- Quality spaces—enabling quality outdoor private and public spaces
- Urban cooling—enabling the use of water for thermal comfort.
We’re using the evaluation framework to evaluate examples of water sensitive infill designs compared with business-as-usual, both at the individual site scale and the precinct scale. We’re using Salisbury in Adelaide and Knutsford in Fremantle, Western Australia as case studies.
Site-scale analysis of individual typologies allows the research team to understand how the details of the dwelling form, layout, and water servicing technologies influence performance per dwelling unit. Precinct-scale analysis of infill development areas allows the research team to explore how the density and distribution of infill can be optimised to achieve population targets without compromising water-related performance objectives.
A workshop held at the CRCWSC conference in Brisbane in March introduced the evaluation framework for comparing alternative infill designs. Workshop participants used the framework to compare the potential performance of some hypothetical examples (those shown in Figure 1). A summary of their results is shown in Figure 2. The black outer line represents a nominated target performance, for the multiple indicators mentioned above. The red and green lines represent the relative performance of the infill design alternatives (business as usual versus water sensitive respectively) compared with typical existing dwelling (dashed grey line).
The business as usual infill design (Figure 2) was rated to have reduced performance compared to the existing dwellings, especially in terms of increasing stormwater runoff, reducing access to quality outdoor space, and dwelling amenity. By contrast, the water sensitive infill design rated significantly better especially for maintaining dwelling amenity and access to private outdoor space, enhancing access to communal outdoor spaces, and reducing stormwater runoff. The framework is useful not only for screening the performance differences of designs, but also for guiding planners, designers and developers towards the setting of performance objectives and targets for infill development.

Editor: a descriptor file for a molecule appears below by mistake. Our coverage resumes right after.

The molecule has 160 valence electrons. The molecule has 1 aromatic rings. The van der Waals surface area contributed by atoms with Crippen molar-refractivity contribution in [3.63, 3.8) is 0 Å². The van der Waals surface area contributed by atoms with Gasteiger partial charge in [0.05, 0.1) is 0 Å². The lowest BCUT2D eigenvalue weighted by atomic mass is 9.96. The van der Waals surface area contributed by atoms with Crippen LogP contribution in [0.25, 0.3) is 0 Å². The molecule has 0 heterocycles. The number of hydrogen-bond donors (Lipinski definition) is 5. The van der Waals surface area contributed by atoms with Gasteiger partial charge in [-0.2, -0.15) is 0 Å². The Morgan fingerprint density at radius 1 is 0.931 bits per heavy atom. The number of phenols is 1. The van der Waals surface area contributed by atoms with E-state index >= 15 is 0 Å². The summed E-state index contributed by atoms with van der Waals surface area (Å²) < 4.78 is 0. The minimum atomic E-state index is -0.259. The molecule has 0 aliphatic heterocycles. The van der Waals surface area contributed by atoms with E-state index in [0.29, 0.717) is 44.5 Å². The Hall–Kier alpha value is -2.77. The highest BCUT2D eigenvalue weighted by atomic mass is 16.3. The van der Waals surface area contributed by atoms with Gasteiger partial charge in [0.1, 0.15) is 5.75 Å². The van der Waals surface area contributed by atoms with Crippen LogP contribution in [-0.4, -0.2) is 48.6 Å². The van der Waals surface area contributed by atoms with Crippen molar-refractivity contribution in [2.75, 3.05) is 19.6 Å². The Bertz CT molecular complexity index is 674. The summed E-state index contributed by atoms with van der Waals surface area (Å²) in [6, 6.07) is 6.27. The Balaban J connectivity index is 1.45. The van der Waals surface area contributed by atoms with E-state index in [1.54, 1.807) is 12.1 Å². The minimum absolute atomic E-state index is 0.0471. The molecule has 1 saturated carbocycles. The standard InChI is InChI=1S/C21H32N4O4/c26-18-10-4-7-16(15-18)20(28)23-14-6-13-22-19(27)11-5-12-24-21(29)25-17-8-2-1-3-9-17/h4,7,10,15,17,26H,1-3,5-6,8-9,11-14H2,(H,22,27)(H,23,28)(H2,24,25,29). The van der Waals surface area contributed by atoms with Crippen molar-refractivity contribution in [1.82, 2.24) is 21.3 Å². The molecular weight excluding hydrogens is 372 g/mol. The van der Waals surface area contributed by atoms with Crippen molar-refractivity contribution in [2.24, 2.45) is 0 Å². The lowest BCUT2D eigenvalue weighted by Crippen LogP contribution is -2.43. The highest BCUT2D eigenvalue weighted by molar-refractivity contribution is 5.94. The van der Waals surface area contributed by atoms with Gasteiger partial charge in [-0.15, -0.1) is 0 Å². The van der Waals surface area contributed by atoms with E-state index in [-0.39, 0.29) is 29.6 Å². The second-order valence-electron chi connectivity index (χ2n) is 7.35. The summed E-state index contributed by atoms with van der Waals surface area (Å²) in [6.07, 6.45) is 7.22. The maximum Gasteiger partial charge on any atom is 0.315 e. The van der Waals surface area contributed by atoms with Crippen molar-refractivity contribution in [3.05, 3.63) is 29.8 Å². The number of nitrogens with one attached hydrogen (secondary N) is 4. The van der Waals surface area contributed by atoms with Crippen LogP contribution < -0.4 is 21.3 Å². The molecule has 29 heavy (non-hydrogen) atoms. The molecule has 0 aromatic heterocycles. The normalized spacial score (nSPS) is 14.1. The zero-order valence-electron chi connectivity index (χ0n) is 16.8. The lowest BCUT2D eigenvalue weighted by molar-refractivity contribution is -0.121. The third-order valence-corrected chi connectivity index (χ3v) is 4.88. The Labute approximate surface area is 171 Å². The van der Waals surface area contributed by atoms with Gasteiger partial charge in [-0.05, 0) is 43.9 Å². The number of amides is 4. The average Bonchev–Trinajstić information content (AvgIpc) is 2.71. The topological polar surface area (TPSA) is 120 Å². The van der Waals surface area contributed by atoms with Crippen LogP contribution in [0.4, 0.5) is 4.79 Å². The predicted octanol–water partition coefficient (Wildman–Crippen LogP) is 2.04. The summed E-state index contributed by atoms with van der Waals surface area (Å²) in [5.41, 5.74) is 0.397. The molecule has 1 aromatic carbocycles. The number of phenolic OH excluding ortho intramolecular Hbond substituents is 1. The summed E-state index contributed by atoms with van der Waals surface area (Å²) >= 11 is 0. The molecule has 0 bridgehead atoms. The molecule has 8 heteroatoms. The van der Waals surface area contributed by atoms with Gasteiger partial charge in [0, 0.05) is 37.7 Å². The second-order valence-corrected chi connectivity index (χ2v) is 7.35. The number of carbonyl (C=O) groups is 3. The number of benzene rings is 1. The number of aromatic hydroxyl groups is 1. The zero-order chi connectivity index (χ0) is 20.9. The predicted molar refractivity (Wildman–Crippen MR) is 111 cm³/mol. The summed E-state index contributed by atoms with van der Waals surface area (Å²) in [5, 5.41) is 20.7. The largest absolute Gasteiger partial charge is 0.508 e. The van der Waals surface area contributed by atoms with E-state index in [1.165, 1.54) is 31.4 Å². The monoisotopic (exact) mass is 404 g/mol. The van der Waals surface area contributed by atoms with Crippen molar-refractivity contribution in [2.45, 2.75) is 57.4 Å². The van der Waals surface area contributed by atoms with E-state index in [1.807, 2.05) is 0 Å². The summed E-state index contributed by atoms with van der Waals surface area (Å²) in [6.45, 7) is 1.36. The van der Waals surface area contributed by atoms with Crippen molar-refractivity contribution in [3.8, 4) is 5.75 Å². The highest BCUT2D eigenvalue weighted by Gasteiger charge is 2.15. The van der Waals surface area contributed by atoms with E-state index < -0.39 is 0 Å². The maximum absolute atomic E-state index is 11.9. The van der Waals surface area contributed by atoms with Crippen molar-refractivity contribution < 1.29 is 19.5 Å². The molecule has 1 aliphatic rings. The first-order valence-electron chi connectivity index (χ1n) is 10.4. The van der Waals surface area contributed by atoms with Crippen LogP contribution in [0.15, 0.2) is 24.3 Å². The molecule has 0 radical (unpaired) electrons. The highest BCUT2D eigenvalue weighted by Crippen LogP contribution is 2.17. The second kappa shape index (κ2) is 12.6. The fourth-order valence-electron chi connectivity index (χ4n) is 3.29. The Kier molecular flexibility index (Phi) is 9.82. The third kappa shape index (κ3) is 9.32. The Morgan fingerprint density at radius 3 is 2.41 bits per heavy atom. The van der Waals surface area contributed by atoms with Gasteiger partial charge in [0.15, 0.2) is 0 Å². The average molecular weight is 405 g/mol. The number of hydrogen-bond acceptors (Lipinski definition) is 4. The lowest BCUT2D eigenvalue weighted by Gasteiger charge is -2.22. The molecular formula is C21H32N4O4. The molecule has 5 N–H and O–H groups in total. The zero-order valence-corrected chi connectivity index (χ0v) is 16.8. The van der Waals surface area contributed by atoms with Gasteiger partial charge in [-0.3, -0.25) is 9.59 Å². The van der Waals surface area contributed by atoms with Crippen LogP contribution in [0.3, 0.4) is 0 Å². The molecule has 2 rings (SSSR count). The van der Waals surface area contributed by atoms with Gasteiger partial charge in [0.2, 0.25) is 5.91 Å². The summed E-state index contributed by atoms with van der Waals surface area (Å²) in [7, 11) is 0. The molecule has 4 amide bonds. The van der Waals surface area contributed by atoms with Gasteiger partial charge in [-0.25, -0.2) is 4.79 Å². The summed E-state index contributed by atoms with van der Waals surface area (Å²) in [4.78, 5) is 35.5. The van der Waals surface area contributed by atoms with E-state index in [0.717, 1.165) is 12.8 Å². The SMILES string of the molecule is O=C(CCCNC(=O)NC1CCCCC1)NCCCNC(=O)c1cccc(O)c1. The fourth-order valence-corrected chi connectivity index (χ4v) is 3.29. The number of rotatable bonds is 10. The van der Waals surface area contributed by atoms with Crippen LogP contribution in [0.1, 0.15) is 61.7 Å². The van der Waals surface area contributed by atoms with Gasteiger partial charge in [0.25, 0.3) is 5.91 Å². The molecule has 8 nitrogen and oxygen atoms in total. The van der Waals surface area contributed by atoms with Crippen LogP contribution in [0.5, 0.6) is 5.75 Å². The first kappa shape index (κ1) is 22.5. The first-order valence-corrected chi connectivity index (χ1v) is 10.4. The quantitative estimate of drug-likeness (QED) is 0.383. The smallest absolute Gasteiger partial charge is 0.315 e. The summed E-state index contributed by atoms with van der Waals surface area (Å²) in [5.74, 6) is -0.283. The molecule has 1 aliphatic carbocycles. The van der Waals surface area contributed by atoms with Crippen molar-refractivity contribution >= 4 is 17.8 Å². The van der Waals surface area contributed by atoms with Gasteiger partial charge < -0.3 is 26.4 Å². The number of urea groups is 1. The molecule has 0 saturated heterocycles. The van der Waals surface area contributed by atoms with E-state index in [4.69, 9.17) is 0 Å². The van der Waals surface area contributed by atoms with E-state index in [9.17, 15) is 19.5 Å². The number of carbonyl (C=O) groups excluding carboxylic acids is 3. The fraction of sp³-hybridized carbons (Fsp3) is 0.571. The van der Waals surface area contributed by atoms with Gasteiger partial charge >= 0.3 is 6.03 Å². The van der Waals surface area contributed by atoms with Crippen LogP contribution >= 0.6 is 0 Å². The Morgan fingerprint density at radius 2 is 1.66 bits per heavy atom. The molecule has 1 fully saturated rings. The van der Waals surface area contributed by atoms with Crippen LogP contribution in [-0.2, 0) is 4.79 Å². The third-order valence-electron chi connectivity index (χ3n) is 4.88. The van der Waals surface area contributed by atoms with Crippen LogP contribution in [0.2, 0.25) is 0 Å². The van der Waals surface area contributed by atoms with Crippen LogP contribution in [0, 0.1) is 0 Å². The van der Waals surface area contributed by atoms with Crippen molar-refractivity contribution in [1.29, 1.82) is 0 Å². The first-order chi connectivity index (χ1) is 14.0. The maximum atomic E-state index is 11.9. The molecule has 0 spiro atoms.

The IRP4 team is finalising these new resources and welcomes input or feedback from CRCWSC partners and researchers, who can access both items on the IRP4 webpage.
Figure 2—Example infill performance evaluation, generated by participants at the IRP4 workshop at the CRC conference
About the IRP4 (Water sensitive outcomes for infill developments) project
Most major cities in Australia expect significant infill development over the coming decades. Without significant intervention, 'business as usual' is expected to have considerable influence on the hydrology, resources efficiency, liveability and amenity of our cities. This project aims to develop and apply a performance framework to understand infill impacts, create design options and processes through case studies, and identify improved governance options and arrangements.
Find out more here.